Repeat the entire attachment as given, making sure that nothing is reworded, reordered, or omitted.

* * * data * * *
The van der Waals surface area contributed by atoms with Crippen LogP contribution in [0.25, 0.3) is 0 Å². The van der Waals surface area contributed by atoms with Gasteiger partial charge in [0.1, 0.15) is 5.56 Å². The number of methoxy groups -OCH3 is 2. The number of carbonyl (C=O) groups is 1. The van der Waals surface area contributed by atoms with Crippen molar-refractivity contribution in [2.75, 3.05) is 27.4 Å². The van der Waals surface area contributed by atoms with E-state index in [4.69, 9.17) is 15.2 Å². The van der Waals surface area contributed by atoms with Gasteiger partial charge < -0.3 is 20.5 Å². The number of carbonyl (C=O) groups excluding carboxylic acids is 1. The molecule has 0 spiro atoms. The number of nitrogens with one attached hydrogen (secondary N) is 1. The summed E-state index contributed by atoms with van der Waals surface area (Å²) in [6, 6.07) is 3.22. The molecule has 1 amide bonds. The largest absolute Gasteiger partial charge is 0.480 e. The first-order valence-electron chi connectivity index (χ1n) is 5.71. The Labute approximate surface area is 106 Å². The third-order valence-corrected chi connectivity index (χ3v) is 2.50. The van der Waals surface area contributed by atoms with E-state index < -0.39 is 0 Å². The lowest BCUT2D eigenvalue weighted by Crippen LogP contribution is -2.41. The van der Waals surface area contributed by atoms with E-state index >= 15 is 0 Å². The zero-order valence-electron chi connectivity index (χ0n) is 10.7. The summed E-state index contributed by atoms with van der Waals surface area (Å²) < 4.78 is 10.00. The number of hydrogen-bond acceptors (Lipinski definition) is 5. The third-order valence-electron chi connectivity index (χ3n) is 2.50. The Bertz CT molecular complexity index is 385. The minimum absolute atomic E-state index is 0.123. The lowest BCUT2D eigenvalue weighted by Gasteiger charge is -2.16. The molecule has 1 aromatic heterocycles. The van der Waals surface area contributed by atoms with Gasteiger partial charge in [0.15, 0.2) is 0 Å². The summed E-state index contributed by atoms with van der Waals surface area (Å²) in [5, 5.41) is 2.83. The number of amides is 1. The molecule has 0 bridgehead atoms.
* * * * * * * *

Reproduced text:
The van der Waals surface area contributed by atoms with Crippen LogP contribution in [0.25, 0.3) is 0 Å². The van der Waals surface area contributed by atoms with Gasteiger partial charge in [0.1, 0.15) is 5.56 Å². The number of methoxy groups -OCH3 is 2. The number of carbonyl (C=O) groups is 1. The van der Waals surface area contributed by atoms with Crippen molar-refractivity contribution in [2.75, 3.05) is 27.4 Å². The van der Waals surface area contributed by atoms with E-state index in [4.69, 9.17) is 15.2 Å². The van der Waals surface area contributed by atoms with Gasteiger partial charge < -0.3 is 20.5 Å². The number of carbonyl (C=O) groups excluding carboxylic acids is 1. The molecule has 0 spiro atoms. The number of nitrogens with one attached hydrogen (secondary N) is 1. The summed E-state index contributed by atoms with van der Waals surface area (Å²) in [6, 6.07) is 3.22. The molecule has 1 amide bonds. The largest absolute Gasteiger partial charge is 0.480 e. The first-order valence-electron chi connectivity index (χ1n) is 5.71. The Labute approximate surface area is 106 Å². The third-order valence-corrected chi connectivity index (χ3v) is 2.50. The van der Waals surface area contributed by atoms with E-state index < -0.39 is 0 Å². The lowest BCUT2D eigenvalue weighted by Crippen LogP contribution is -2.41. The van der Waals surface area contributed by atoms with E-state index >= 15 is 0 Å². The zero-order valence-electron chi connectivity index (χ0n) is 10.7. The summed E-state index contributed by atoms with van der Waals surface area (Å²) < 4.78 is 10.00. The number of hydrogen-bond acceptors (Lipinski definition) is 5. The third-order valence-electron chi connectivity index (χ3n) is 2.50. The Bertz CT molecular complexity index is 385. The minimum absolute atomic E-state index is 0.123. The lowest BCUT2D eigenvalue weighted by Gasteiger charge is -2.16. The molecule has 1 aromatic heterocycles. The van der Waals surface area contributed by atoms with Gasteiger partial charge in [0.15, 0.2) is 0 Å². The summed E-state index contributed by atoms with van der Waals surface area (Å²) in [5, 5.41) is 2.83. The number of amides is 1. The molecule has 0 bridgehead atoms.